Thursday, July 24
The prolonged execution in Arizona looked troubling, but was it unconstitutional? The U.S. Supreme Court, which upheld the use of lethal injection six years ago, has held that "an isolated mishap" during an execution does not violate the Eighth Amendment. A question and answer look at the current state of executions.
Q: Why did Arizona use a two-drug combination that was also involved in a similar lengthy execution in Ohio?
A: After more than three decades of using the same three-drug combo to put hundreds of inmates to death with few problems, states have scrambled in recent years to find alternative drugs because of a shortage rooted in European opposition to capital punishment. Some states have obtained supplies of compounded pentobarbital, which doesn't undergo the same type of federal regulations as regular pentobarbital, which is now unavailable. Other states, like Arizona, are turning to midazolam, a sedative, and hydromorphone, a painkiller.
Q: What caused the shortage?
A: Nine years ago, the European Union banned the export of products used for execution, citing its goal to be the "leading institutional actor and largest donor to the fight against the death penalty." But beefed up rules in Europe have been felt most strongly in the United States, with shortages becoming chronic. In addition, U.S. manufacturers are now putting restrictions on the use of their drugs for executions.
Q: The Arizona execution lasted almost two hours. Doesn't that constitute cruel and unusual punishment?
A: The answer depends on whether the inmate felt pain — the state says he didn't — and whether any intentional actions to inflict pain can be proven. In addition, the U.S. Supreme Court has held that "an isolated mishap" during an execution does not violate the Eighth Amendment, "because such an event, while regrettable, does not suggest cruelty or a 'substantial risk of serious harm,'" according to a 1947 decision allowing Louisiana to return an inmate to the electric chair after a botched attempt a year earlier.
Q: Have death row inmates challenged any of the new drugs?
A: Defense attorneys have sued over compounded pentobarbital as posing a potential threat since its purity and effect can't be guaranteed. Yet so far, executions with compounded pentobarbital in Missouri and Texas haven't been problematic. Attorneys have also challenged the use of midazolam and hydromorphone, arguing that they could cause pain as inmates struggle to breathe.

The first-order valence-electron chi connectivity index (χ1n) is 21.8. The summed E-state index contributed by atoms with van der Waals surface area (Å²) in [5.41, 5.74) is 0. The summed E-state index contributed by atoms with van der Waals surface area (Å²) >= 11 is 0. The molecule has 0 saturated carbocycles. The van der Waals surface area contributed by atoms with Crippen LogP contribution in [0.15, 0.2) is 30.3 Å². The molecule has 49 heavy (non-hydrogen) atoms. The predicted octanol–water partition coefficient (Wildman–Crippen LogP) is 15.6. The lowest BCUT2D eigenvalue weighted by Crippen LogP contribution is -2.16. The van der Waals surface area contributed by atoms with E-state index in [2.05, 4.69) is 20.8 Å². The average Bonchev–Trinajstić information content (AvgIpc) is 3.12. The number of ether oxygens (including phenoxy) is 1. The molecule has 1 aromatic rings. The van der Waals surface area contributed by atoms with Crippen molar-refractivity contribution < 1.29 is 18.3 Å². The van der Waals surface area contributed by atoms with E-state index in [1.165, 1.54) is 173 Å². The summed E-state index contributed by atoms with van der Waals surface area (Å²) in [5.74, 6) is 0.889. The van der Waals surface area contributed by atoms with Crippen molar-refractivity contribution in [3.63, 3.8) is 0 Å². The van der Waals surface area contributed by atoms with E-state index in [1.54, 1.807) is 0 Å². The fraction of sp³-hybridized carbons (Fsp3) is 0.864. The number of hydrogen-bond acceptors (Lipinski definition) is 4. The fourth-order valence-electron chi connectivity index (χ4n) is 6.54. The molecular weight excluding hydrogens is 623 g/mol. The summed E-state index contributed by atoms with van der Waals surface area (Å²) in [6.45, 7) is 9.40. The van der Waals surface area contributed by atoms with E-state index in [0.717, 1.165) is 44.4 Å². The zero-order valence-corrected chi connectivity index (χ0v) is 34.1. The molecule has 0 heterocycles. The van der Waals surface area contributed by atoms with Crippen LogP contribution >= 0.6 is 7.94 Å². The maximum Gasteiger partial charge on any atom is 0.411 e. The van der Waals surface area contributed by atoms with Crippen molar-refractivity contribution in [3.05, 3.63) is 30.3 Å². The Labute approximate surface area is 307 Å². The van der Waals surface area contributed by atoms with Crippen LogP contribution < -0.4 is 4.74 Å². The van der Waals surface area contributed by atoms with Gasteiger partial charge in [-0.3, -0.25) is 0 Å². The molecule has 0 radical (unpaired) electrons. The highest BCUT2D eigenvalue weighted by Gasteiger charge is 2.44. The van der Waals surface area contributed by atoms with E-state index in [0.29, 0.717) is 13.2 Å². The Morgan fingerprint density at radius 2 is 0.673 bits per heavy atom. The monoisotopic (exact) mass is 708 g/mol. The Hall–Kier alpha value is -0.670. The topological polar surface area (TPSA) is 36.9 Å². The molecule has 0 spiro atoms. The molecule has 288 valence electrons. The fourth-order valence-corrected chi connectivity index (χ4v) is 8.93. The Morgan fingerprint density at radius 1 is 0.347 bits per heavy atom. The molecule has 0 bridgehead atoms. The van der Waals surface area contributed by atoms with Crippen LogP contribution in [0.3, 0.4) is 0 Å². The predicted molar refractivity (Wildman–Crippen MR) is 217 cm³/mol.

CURRENT LEGAL CHALLENGES:
— Oklahoma: Twenty-one death row inmates are seeking to halt any attempt to execute them using the state's lethal injection protocols, which they allege present a risk of severe pain and suffering in violation of the U.S. Constitution. The inmates' lawsuit followed the state's botched April 29 execution of Clayton Lockett using a new three-drug method.
— Missouri: Death row inmates claim the state's refusal to name the drugmaker providing its execution drug, even privately to attorneys, makes it impossible to know whether the drug is suitable for an execution, or violates the constitutional guarantee against cruel and unusual punishment.
— In Ohio: Attorneys have unsuccessfully argued that the two-drug combo created an unconstitutional risk of suffering because of a phenomenon known as "air hunger" in which people experience terror as they strain to catch their breath.
— MISSOURI: Michael Worthington, scheduled to die Aug. 6 from a single dose of compounded pentobarbital for the rape and killing of a suburban St. Louis neighbor in 1995.
— TEXAS: Willie Trottie, scheduled to die Sept. 10 from a single dose of compounded pentobarbital for shooting his former girlfriend and her brother in Houston in 1993.
— TEXAS: Lisa Coleman, scheduled to die Sept. 17 from a single dose of compounded pentobarbital for the starvation of a 9-year-old boy a decade ago.
— OHIO: Ronald Phillips, scheduled to die Sept. 18 from a combination of midazolam and hydromorphone for the 1993 rape and death of his girlfriend's 3-year-old daughter in Akron.